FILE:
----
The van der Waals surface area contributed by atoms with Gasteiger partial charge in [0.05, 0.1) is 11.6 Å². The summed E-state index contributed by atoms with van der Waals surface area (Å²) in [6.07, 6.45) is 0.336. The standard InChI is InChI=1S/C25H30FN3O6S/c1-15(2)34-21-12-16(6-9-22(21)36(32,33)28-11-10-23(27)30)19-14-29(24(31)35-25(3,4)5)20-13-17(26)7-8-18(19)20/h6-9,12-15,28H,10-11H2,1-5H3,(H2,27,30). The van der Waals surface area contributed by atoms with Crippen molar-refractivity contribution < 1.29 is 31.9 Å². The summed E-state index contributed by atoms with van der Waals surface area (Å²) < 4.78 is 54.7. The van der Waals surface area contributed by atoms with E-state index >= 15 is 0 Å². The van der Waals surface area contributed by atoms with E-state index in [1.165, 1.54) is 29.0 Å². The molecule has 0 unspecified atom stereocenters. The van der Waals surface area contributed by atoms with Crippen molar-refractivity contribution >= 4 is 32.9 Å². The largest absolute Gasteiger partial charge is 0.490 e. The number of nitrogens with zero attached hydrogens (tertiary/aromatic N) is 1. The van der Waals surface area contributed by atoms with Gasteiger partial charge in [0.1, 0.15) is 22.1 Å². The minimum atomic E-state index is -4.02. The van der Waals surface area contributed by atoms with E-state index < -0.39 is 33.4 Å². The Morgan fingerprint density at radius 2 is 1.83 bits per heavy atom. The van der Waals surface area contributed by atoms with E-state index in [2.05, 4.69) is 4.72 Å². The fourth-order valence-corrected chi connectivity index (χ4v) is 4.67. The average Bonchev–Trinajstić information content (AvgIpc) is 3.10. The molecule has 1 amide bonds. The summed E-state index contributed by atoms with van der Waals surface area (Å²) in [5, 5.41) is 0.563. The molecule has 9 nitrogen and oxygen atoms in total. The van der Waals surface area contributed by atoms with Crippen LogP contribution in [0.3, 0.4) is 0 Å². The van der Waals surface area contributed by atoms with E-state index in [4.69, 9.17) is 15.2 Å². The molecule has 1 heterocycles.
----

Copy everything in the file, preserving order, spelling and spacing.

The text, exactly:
The van der Waals surface area contributed by atoms with Gasteiger partial charge in [0.05, 0.1) is 11.6 Å². The summed E-state index contributed by atoms with van der Waals surface area (Å²) in [6.07, 6.45) is 0.336. The standard InChI is InChI=1S/C25H30FN3O6S/c1-15(2)34-21-12-16(6-9-22(21)36(32,33)28-11-10-23(27)30)19-14-29(24(31)35-25(3,4)5)20-13-17(26)7-8-18(19)20/h6-9,12-15,28H,10-11H2,1-5H3,(H2,27,30). The van der Waals surface area contributed by atoms with Crippen molar-refractivity contribution < 1.29 is 31.9 Å². The summed E-state index contributed by atoms with van der Waals surface area (Å²) < 4.78 is 54.7. The van der Waals surface area contributed by atoms with E-state index >= 15 is 0 Å². The van der Waals surface area contributed by atoms with E-state index in [1.165, 1.54) is 29.0 Å². The molecule has 0 unspecified atom stereocenters. The van der Waals surface area contributed by atoms with Crippen molar-refractivity contribution >= 4 is 32.9 Å². The largest absolute Gasteiger partial charge is 0.490 e. The number of nitrogens with zero attached hydrogens (tertiary/aromatic N) is 1. The van der Waals surface area contributed by atoms with Gasteiger partial charge in [0.1, 0.15) is 22.1 Å². The minimum atomic E-state index is -4.02. The van der Waals surface area contributed by atoms with E-state index < -0.39 is 33.4 Å². The Morgan fingerprint density at radius 2 is 1.83 bits per heavy atom. The van der Waals surface area contributed by atoms with E-state index in [2.05, 4.69) is 4.72 Å². The fourth-order valence-corrected chi connectivity index (χ4v) is 4.67. The average Bonchev–Trinajstić information content (AvgIpc) is 3.10. The molecule has 1 amide bonds. The summed E-state index contributed by atoms with van der Waals surface area (Å²) in [5, 5.41) is 0.563. The molecule has 9 nitrogen and oxygen atoms in total. The van der Waals surface area contributed by atoms with Crippen LogP contribution in [0.3, 0.4) is 0 Å². The van der Waals surface area contributed by atoms with E-state index in [4.69, 9.17) is 15.2 Å². The molecule has 1 heterocycles.